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heart failure

Pharmacological Management of Systolic Heart Failure in Older Adults

Pharmacological Management of Systolic Heart Failure in Older Adults

Teaser: 

Ali Ahmed, MD, MPH, FACP, FACC, Division of Gerontology and Geriatric Medicine, Department of Medicine, School of Medicine, Department of Epidemiology and International Health, School of Public Health and Geriatric Heart Failure Clinic, University of Alabama at Birmingham; Section of Geriatrics and Geriatric Heart Failure Clinic, VA Medical Center; and Alabama Heart Failure Project, Alabama Quality Assurance Foundation; Birmingham, AB, USA.
Phillip L. Thornton, PhD, CGP, FASCP, Department of Pharmacy Practice, Auburn University James I. Harrison School of Pharmacy and Department of Medicine, Division of Gerontology and Geriatric Medicine and Geriatric Heart Failure Clinic, University of Alabama at Birmingham; Birmingham, AB, USA.

Heart failure is common in older adults and is associated with high mortality and hospitalization rates, and is the only cardiovascular syndrome with increasing incidence and mortality. Angiotensin-converting enzyme (ACE) inhibitors and beta-blockers reduce mortality and hospitalization rates for heart failure patients with left ventricular systolic dysfunction. Unfortunately, these life-saving drugs continue to be underutilized. ACE inhibitors and beta-blockers should be prescribed to all eligible systolic heart failure patients. Generalist physicians, who care for most heart failure patients, are perfectly capable of prescribing these life-saving drugs to older adults with systolic heart failure and should be encouraged to do so.

Initial Evaluation of the Older Patient with Suspected Heart Failure

Initial Evaluation of the Older Patient with Suspected Heart Failure

Teaser: 

William J. Kostuk MD, FRCPC, FACC, FACP, Professor of Medicine, University of Western Ontario; Cardiologist, University Campus London Health Sciences Centre, London, ON.

Heart failure is the most rapidly rising cardiovascular condition in Canada. At times, the clinical presentation of heart failure may not make the diagnosis obvious. The diagnosis of heart failure should be considered when an older individual presents with complaints of exertional dyspnea or fatigue. In such individuals, the physician should not assume the symptoms are merely the result of age, obesity or chest disease. Physical examination and a few simple investigations,reviewed here, can be extremely helpful and may delay or even prevent the progression to symptomatic disease.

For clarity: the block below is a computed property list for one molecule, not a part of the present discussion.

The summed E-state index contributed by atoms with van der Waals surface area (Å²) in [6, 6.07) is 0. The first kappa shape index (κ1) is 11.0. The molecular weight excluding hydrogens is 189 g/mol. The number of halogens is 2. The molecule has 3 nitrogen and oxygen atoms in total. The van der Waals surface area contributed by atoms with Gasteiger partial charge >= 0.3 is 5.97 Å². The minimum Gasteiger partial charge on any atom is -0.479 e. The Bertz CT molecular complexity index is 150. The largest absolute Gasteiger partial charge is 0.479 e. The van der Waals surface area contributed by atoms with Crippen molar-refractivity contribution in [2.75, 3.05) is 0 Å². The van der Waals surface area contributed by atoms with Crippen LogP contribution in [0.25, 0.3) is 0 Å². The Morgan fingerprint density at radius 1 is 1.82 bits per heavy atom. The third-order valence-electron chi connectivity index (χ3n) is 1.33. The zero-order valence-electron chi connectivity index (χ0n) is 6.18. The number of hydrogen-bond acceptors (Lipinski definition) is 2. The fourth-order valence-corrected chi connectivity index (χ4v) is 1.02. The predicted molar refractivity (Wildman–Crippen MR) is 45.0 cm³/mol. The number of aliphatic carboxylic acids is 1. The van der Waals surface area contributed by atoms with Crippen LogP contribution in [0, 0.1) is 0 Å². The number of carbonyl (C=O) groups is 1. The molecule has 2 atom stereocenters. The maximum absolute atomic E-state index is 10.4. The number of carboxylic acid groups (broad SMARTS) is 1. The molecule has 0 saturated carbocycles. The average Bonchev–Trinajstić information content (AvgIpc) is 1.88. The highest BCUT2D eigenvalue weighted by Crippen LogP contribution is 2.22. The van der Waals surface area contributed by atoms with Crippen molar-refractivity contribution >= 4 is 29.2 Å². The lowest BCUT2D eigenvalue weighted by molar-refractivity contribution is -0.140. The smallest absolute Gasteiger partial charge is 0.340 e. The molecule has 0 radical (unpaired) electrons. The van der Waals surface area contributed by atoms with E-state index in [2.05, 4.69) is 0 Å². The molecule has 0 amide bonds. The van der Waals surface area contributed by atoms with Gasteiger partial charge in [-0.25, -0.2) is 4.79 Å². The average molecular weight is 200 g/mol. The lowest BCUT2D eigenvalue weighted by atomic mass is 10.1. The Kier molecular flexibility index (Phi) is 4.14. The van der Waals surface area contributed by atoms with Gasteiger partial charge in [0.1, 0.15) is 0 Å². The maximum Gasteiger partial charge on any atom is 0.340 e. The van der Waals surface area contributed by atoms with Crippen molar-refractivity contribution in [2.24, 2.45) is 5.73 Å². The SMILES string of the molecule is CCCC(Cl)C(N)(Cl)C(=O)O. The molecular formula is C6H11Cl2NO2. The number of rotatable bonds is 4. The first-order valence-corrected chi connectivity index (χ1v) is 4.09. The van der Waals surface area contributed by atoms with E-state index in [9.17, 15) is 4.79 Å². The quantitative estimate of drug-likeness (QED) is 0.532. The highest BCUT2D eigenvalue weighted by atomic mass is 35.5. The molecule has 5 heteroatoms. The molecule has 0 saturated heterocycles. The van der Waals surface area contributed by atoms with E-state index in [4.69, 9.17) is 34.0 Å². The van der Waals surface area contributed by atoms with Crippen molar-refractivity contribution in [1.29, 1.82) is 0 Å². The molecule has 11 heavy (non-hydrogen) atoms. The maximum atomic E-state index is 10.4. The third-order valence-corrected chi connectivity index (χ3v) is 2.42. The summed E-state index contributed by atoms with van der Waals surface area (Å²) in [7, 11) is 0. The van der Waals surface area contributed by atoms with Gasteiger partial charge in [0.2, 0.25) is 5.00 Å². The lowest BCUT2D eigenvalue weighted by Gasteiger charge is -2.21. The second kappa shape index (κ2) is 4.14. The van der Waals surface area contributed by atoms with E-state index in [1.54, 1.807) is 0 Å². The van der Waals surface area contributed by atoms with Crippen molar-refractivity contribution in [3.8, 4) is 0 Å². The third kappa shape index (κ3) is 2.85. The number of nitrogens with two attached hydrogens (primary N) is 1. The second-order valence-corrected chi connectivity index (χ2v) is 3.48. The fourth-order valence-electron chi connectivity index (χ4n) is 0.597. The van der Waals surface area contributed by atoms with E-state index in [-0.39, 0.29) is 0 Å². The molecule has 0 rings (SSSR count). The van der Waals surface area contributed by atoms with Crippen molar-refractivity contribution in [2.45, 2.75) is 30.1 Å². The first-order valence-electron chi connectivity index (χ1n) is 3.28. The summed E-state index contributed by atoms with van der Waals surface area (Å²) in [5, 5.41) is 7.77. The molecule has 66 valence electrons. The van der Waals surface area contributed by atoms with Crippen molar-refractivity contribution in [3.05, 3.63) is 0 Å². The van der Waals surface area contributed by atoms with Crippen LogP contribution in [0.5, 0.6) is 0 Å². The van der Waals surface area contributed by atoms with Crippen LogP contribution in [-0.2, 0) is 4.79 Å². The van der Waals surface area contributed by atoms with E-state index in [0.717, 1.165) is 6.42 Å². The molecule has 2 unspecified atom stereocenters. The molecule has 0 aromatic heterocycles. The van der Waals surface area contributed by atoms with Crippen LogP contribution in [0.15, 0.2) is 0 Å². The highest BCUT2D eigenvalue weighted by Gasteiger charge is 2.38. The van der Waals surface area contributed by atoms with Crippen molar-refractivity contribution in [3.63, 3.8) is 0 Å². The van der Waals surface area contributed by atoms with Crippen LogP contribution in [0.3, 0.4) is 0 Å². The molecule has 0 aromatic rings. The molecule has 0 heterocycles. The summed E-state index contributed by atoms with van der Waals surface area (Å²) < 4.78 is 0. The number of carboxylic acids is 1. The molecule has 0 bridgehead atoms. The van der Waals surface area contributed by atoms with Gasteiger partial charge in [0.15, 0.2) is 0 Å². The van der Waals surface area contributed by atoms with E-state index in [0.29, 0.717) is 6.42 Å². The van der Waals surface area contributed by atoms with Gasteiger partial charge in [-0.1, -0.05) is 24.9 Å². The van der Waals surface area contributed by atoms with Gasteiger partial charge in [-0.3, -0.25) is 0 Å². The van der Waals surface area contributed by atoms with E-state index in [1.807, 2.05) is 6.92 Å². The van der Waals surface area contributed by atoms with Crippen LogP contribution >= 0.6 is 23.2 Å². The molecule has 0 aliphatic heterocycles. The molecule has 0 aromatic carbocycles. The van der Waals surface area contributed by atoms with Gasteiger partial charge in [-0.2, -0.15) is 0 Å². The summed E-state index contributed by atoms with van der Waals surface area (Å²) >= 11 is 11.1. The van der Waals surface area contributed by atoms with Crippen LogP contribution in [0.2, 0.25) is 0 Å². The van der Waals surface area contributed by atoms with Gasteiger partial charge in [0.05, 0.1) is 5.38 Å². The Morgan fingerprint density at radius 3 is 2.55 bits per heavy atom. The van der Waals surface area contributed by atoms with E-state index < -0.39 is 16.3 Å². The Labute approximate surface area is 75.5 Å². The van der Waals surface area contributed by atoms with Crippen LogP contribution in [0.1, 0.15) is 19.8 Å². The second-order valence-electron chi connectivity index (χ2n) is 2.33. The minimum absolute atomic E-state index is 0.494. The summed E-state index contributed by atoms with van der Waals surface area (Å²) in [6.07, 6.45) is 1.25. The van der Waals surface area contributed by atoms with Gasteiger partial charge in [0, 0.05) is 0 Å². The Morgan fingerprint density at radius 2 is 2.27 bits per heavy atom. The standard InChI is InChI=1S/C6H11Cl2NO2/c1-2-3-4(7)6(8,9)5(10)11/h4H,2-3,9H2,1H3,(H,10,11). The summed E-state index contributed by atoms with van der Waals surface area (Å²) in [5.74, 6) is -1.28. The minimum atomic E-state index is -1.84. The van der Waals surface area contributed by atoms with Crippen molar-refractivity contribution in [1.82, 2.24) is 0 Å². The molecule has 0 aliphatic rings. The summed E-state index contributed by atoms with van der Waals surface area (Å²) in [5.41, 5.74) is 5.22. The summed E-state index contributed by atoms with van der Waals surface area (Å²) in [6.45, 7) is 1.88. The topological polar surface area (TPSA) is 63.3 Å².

Key words: heart failure, diagnosis, dyspnea, fatigue, evaluation in older adults.

The Morphology of the Aging Heart

The Morphology of the Aging Heart

Teaser: 

Jagdish Butany, MBBS, MS, FRCPC and Manmeet S. Ahluwalia, MBBS, Department of Pathology, Toronto General Hospital, University Health Network, Toronto, ON.

With advancing age, the cardiovascular system undergoes subtle but progressive changes that result in altered function. The endocardium becomes thicker and opaque, left ventricular (LV) wall thickness increases and there is increased interstitial fibrosis in the myocardium. Although myocyte size increases, the number of myocytes decreases, as does the number of cells in the conduction system. The decrease in the filling rate of LV in early diastole is accompanied by a greater rate of filling in late diastole augmented by atrial contraction. Maximum achievable heart rate and ejection fraction (with exercise) decreases. All these changes make increasing age a significant independent risk factor for heart failure, the most common reason for hospitalisation in patients older than 65 years.
Key words: aging, cardiovascular disease, myocardium, fibrosis, heart failure.

Role of Digoxin in Older Adults with Heart Failure

Role of Digoxin in Older Adults with Heart Failure

Teaser: 

Ali Ahmed, MD, MPH, FACP, Assistant Professor, Division of Gerontology and Geriatric Medicine, Department of Medicine, School of Medicine and Department of Epidemiology and International Health, School of Public Health, Scientist, Center for Aging and Center for Outcomes and Effectiveness Research and Education, University of Alabama at Birmingham; Staff Physician, Heart Failure Clinic and Section of Geriatrics, Veterans Affairs Medical Center; Member, Heart Failure Project, Alabama Quality Assurance Foundation, Birmingham, AL, USA.

Heart Failure: A Geriatric Syndrome